Summarized by Kent Larsen
LDS Architect of Idaho Falls Temple dies (Arrington dies at 88 - Builder leaves his mark on area)
Idaho Falls ID Post Register 16Nov99 P2
By Corey Taule
When Woodrow Emerson Arrington arrived in Idaho Falls in 1940 to help
build the LDS Temple, he ended-up starting a life-long career and
becoming an important part of the Idaho Falls community. Arrington died
Sunday from cancer at age 88.
Born in 1911 in Salt Lake City, Arrington grew up in Twin Falls and
Montpelier Idaho before enrolling in the University of Idaho at
Pocatello in 1930. Over seven years he completed two bachelor's degrees,
in mechanical and in agricultural engineering, as well as a masters
degree in agricultural engineering and a civil engineer's license.
He worked briefly building houses in Butte, Montana before coming
temporarily to Idaho Falls to work on the Temple. Arrington was
originally assistant superintendent of construction for the Temple, but
then Birdwell Finlayson, the general contractor, died suddenly in 1941,
and Arrington found his responsibilities for the Temple expanding. "He
had a real responsibility with the temple," said former Temple president
Delbert Groberg. "He was really in charge of the business and getting
things put together. He had a real key position."
In Groberg's book, "The Idaho Falls Temple," Arrington explained the
situation, "Additional responsibilities were unloaded on me, finishing
up the other jobs under construction as well as settling up with the
subcontractors that were finishing their work on the temple and keeping
the bills paid."
The work on the Temple gave Arrington his start. In 1941 he founded
Arrington Construction, and in 1942 he was awarded the Professonal
Degree in Civil Engineering, representing four degrees in three
different engineering fields. Later that year he married Marjorie
Sherwood in the Logan Temple and then promptly started a stint in the
Civil Engineering Corps of the U.S. Navy, where he worked on several
operations, including the invasion of Okinawa.
Returning to Idaho Falls, Arrington became an important part of the
community. He served on the City Planning Commission for eight years. He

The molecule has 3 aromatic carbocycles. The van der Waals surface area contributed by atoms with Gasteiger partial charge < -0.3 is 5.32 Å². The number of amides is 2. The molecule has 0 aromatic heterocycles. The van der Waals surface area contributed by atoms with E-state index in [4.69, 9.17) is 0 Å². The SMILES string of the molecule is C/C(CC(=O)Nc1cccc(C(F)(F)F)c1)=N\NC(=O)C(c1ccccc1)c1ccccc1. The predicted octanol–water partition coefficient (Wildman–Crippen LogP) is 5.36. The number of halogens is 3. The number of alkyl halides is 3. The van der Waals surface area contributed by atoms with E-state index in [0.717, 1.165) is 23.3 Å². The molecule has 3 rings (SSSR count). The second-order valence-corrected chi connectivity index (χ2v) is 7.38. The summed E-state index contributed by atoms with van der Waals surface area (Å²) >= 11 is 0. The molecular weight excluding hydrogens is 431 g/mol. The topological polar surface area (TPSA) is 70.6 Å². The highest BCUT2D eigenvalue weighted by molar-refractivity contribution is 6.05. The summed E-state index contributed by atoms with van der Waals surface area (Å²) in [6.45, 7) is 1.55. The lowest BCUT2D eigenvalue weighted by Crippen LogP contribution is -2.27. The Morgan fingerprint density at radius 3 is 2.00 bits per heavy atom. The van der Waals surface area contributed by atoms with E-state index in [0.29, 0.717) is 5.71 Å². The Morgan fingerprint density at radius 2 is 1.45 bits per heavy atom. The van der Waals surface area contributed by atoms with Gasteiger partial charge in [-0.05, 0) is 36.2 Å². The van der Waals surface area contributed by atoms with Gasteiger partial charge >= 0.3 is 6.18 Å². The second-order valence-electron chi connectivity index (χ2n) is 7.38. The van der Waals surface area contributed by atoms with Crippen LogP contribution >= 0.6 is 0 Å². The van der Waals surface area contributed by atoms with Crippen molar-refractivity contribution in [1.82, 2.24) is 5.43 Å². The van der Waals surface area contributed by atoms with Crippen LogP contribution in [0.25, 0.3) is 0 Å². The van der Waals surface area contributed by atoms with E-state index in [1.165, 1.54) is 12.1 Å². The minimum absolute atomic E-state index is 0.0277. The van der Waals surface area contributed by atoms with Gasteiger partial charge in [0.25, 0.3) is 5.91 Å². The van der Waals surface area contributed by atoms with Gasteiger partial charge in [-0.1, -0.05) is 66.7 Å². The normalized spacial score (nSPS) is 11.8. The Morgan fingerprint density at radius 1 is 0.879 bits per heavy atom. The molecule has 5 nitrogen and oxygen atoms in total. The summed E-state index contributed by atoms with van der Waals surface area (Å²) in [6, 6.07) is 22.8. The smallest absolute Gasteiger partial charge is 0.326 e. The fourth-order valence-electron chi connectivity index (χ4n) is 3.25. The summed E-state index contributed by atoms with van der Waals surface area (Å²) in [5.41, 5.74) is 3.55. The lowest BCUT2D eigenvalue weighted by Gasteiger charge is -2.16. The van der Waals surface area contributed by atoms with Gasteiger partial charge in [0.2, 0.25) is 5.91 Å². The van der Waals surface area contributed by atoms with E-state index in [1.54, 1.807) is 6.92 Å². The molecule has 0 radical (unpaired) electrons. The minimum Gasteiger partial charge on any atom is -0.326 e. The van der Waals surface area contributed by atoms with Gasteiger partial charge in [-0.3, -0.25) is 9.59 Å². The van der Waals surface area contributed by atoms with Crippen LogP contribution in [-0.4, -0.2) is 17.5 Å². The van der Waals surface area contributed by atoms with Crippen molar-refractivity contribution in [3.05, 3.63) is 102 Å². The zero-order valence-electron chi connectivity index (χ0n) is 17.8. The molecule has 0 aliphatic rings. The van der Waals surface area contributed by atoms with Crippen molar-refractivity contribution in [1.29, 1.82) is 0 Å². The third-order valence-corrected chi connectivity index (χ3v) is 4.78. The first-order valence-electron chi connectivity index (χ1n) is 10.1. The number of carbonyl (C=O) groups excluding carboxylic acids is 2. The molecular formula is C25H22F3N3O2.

was one of the founders of the Bank of Commerce, serving on its board of
directors for 38 years, including a stint as chairman of the board.
For many years, Arrington also operated an Animal Farm on land he owned
about 10 miles north of Idaho Falls, which became a popular stop for
school children from the mid-1970s until the farm was sold three years
Even in retirement, Arrington kept building, returing to the Idaho Falls
Temple on September 5, 1983 to help figure out a way to anchor the
fiberglass statue of the Angel Moroni to the steeple of the Temple.
Under his direction, Arrington Construction built several hundred
projects, including several high-profile projects. His firm built
several schools, Idaho Falls' Civic Auditorium, the Idaho State
University Student Union, the science building at ISU, the Physical
Education Building at Ricks College and many other projects.
But several days before he died, he told former Temple president Groberg
that the best thing he built was his family. "His mind and memories
were so clear about all the buildings and the temple," Groberg said of
his interview with Arrington several days before his death. "Then he
said to me, 'the most important thing is my wife and family.' "
Obituaries in the News: Woodrow Emerson Arrington
P2 Associated Press 16Nov99
[The Arrington obituary is at the begining of several in the article. It
should appear in many newspapers that carry the Associated Press wire. -